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    When I learned how to tie I used video tapes and a pattern book. To learn some of the methods to make my fies come out better I would watch some pros on the videos. "Hooked on Fly Tying" helped me out a number of times and I can go back and review them when I need to at my convience. They have the whole catalog at ffvm.com (Fly Fishing Video Magazine) You might be able to rent them at a fly shop or check out the online king county library catalog.
     
  9. Roper

    Roper Idiot Savant

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    It's always interesting to see what gets debated around here.
    IMHO, you should do whatever you can afford. There's nothing like getting advice/feedback while you're doing something. Try asking a book if your fly looks right...

    On the other hand, I basically learned from books. Amato puts out lots of good "how to" books on fishing and tying subjects. The best ones show you step by step who to tie a pattern. One by Phil Rowley even discusses how to vary the pattern for your particular area.
    If you're at either of the show the next two weekends, see if there is an Amato booth and check out their books.

    Roper,

    Good things come to those who wade...
     
  10. miyawaki

    miyawaki Active Member

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    If you want to teach yourself, go to the Meydenbauer show this weekend and hang out at the flytyers table and ask questions.

    Leland.
     
  11. Kent Lufkin

    Kent Lufkin Remember when you could remember everything?

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    You gonna be demonstrating your beach popper this year Leland?
     
  12. PeteM

    PeteM Member

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    A decent online course can be found on Fly Anglers Online. Check it out before taking a class.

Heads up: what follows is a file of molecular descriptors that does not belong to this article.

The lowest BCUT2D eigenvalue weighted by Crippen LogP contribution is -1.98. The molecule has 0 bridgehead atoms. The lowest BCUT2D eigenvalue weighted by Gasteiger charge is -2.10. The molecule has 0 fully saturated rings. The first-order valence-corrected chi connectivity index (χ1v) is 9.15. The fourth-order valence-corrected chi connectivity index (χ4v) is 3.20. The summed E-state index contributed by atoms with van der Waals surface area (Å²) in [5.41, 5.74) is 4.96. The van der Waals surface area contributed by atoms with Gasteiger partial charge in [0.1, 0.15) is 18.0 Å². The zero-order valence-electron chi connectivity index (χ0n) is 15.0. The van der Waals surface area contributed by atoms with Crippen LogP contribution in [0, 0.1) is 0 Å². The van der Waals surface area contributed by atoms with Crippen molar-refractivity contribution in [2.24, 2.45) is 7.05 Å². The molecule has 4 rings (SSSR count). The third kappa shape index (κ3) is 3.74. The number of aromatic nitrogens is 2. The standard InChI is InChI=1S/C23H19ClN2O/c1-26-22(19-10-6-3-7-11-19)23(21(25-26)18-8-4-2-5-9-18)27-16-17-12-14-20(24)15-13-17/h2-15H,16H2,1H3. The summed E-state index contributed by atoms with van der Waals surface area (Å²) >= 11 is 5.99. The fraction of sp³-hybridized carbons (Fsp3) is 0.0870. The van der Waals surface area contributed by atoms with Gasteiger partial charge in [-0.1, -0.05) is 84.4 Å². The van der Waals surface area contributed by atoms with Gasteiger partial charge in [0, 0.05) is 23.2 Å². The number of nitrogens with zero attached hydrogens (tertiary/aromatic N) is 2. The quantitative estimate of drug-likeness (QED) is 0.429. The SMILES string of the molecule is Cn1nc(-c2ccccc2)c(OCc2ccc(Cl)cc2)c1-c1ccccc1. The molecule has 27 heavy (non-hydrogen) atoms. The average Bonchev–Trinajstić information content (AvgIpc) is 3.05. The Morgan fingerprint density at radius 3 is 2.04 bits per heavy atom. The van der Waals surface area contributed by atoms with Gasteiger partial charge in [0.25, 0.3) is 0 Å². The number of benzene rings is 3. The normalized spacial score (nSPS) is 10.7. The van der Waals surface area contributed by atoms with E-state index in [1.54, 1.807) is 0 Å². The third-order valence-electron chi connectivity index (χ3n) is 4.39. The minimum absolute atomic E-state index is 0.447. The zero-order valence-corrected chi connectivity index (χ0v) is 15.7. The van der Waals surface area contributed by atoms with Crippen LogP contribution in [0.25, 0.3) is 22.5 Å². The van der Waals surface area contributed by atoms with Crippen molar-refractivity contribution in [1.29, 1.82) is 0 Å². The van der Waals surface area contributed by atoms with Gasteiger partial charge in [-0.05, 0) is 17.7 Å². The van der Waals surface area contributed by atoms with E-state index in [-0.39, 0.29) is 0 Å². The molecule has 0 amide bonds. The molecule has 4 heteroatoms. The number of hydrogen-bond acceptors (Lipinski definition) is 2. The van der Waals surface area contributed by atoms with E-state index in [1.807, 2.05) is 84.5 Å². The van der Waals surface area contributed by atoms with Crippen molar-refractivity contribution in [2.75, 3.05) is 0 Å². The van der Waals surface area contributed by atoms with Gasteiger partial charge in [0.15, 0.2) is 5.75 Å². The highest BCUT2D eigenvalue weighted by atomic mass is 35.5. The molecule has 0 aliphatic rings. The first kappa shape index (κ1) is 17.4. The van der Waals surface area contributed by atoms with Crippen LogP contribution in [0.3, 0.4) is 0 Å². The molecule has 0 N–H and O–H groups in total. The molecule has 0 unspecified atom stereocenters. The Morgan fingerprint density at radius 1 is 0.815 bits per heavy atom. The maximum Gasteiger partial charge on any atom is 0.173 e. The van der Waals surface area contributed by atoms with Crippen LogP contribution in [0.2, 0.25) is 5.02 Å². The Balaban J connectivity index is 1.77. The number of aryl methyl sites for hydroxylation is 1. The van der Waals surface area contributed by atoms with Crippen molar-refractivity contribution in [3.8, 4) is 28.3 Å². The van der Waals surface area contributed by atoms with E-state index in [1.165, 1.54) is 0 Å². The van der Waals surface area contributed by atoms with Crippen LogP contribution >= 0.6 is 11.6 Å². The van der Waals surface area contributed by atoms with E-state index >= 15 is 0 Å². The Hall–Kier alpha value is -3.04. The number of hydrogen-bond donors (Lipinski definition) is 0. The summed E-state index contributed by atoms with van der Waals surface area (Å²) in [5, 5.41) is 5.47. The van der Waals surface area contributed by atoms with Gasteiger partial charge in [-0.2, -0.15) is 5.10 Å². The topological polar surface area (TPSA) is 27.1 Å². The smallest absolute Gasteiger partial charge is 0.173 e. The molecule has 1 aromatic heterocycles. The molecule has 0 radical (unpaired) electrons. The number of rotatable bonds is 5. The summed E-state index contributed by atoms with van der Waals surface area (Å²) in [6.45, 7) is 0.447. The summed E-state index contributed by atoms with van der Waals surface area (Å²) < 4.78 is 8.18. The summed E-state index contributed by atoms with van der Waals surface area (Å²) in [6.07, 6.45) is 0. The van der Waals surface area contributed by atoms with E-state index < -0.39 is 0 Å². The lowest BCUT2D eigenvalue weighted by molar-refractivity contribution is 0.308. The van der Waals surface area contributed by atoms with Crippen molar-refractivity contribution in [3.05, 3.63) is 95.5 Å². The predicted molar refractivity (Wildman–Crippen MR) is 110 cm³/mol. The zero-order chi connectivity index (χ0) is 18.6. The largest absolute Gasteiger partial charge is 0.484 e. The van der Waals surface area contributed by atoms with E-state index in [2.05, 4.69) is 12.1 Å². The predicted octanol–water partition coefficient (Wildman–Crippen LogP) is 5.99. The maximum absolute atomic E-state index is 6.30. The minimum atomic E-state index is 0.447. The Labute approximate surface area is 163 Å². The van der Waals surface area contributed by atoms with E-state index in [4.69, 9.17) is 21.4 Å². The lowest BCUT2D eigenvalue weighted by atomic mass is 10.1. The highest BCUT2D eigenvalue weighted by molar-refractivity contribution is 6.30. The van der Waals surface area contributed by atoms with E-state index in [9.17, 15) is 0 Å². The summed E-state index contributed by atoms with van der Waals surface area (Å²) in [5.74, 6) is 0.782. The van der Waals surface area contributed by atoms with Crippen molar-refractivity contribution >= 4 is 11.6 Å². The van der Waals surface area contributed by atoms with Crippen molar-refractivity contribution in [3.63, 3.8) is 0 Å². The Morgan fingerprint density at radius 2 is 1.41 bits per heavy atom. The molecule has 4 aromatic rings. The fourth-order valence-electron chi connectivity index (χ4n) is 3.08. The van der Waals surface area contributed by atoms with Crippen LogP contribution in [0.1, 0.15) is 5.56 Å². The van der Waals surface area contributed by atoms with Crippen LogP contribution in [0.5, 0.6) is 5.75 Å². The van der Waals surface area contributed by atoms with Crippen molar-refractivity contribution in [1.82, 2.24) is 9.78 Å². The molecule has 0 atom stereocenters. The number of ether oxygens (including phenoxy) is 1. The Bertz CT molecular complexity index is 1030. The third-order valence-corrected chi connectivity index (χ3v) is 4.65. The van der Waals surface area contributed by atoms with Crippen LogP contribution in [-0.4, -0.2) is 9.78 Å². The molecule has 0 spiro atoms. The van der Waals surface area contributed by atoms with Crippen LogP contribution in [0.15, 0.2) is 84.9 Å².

Pete
     
  13. miyawaki

    miyawaki Active Member

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    No I'm not. I will be at the show sunday, though. I spent an interesting evening at our WFFC meeting yesterday. Jack Gartside was our featured speaker. I met and fished with him way back in 1982 in Yellowstone. He tied his Gurglers last night as well as some awesome candlefish. We are to go fishing sometime today if the weather cooperates – maybe we'll have "popper-off" on Capt. Keith Robbins' boat.

    Jack will be tying at Meydenbauer. I'd encourage all of you to go watch him tie.

    Leland
     
  14. pwoens

    pwoens Active Member

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    No one learns the same way. Try it on your own utilizing books, online resources, ect... If you are having a hard time and can afford the $$$ and allocation of time then sign up for a class.

    I have learned everything on my own without a class. Some things I have picked up from dissecting other flies, reading books, watching videos, searching online, and watching others tie. There are some little tricks that you wont learn without guidance, but for the most part you can figure everything else out utilizing what has been mentioned. Best of luck and dont be affraid to ask questions.

    ~Patrick ><>
     
  15. hikepat

    hikepat Patrick

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    I am of both Schools of thaught. You can learn to tie flies that catch fish on your own with maybe a little help in the right dirrection. But if you want to tie really good flies that will catch fishermen and that are true works of art you will need someone to help you. My flies will catch fish and since starting on tying after last years trip to Dry Falls. A quick leason on the whip finish from members from this board that were there and the Orvis book on fly tying with its just 6 paterns plus information from the internet. I have already learned to tie many types of flies for both salt and fresh water. I have now tied many hundred of flies some look good some that look pretty bad. I now feel that I am at a point were watching some other much better craftsmen at the art, will really build on the skills I have worked out on my own so far. I will most likely be spending a lot of time watching some of the masters at the show this Saturday if I can get myself to take a day off from fishing to go.
    So I guess I feel you can learn to tie flies without lessons up to a point but at some point you will want to get some one to teach you some things as well.